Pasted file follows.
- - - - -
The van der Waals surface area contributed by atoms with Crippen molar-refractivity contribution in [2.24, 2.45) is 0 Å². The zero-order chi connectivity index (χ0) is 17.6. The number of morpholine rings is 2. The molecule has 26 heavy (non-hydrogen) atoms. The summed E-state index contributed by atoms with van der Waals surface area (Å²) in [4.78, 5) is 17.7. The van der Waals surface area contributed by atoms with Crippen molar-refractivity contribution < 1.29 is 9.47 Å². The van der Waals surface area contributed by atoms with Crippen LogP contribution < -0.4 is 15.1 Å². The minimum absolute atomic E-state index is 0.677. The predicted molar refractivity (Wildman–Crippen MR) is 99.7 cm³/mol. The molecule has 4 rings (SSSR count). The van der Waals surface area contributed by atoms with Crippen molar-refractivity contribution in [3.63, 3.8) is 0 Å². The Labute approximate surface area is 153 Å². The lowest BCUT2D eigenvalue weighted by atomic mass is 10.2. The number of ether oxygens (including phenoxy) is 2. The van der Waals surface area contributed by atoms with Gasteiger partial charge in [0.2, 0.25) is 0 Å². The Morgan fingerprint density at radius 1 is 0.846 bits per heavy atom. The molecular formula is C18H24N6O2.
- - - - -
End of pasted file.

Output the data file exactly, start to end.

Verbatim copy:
The van der Waals surface area contributed by atoms with Crippen molar-refractivity contribution in [2.24, 2.45) is 0 Å². The zero-order chi connectivity index (χ0) is 17.6. The number of morpholine rings is 2. The molecule has 26 heavy (non-hydrogen) atoms. The summed E-state index contributed by atoms with van der Waals surface area (Å²) in [4.78, 5) is 17.7. The van der Waals surface area contributed by atoms with Crippen molar-refractivity contribution < 1.29 is 9.47 Å². The van der Waals surface area contributed by atoms with Crippen LogP contribution < -0.4 is 15.1 Å². The minimum absolute atomic E-state index is 0.677. The predicted molar refractivity (Wildman–Crippen MR) is 99.7 cm³/mol. The molecule has 4 rings (SSSR count). The van der Waals surface area contributed by atoms with Crippen molar-refractivity contribution in [3.63, 3.8) is 0 Å². The Labute approximate surface area is 153 Å². The lowest BCUT2D eigenvalue weighted by atomic mass is 10.2. The number of ether oxygens (including phenoxy) is 2. The van der Waals surface area contributed by atoms with Gasteiger partial charge in [0.2, 0.25) is 0 Å². The Morgan fingerprint density at radius 1 is 0.846 bits per heavy atom. The molecular formula is C18H24N6O2.